Cabinet's decision to opt for eradication of Mycoplasma bovis from New Zealand is a bold one and probably the right one, but will involve a lot of anguish and pain for farmers and must be closely scrutinised right through the programme. After failing to detect the presence of the disease for two years before it was discovered last year on a South Canterbury farm, it admits its original handling of the issue was not satisfactory. Some of the slaughtered cattle may be used for beef, but others will be buried on farms or in landfill.
Mycoplasma bovis can lead to conditions such as udder infection, pneumonia and arthritis in affected cattle, but does not pose a food safety risk or any risk to humans. A $16m "loss of production" cost will be borne by affected farmers.
"This is a tough call - no one ever wants to see mass culls", she said.
Home to some 6.6 million cows, New Zealand is one of the world's largest exporters of dairy products.
Since its July discovery, the bacteria was deemed "active" on 37 different properties and 26,000 cows have already been killed, the Guardian reported.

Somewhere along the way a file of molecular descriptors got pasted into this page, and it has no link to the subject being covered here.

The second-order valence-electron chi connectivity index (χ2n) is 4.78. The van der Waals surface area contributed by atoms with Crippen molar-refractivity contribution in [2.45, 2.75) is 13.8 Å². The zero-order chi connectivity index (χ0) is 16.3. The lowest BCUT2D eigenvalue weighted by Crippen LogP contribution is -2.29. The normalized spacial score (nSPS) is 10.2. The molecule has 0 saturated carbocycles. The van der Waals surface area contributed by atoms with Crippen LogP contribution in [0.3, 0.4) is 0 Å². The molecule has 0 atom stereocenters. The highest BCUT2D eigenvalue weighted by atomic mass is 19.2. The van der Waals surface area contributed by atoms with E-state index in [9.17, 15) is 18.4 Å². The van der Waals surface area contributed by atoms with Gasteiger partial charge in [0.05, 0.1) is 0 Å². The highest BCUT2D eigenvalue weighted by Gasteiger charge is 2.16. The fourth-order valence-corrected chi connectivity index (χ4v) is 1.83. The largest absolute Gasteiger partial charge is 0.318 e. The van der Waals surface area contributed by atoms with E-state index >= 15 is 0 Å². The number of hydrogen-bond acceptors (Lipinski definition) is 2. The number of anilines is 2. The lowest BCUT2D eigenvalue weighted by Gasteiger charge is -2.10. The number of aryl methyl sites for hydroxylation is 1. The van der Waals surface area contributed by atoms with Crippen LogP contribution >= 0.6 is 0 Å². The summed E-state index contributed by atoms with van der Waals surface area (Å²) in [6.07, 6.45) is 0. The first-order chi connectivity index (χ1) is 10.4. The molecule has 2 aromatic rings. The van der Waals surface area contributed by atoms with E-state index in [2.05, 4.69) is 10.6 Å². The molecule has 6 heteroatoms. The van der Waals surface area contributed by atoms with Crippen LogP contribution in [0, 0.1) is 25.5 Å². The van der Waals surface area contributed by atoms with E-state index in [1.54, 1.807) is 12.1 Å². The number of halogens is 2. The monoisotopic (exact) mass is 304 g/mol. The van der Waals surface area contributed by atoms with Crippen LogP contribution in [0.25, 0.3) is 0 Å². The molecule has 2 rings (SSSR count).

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Katie Milne, the national president of the advocacy group "Federated Farmers", emphasised the support that will be needed for farmers, however, failed to mention the 150,000 cows that will be slaughtered.
However, many healthy cattle will also be killed in the cull.
"Today's decision to eradicate the disease is driven by the government's desire to protect the national herd from the disease and protect the base of our economy - the farming sector", she said. "We need to protect that export earning capacity in our country", he said.
An investigation launched by the country's Ministry of Primary Industries to determine how the bacteria wound up in the country is still ongoing.
Officials say they expect to know by the end of the year whether the eradication plan is working.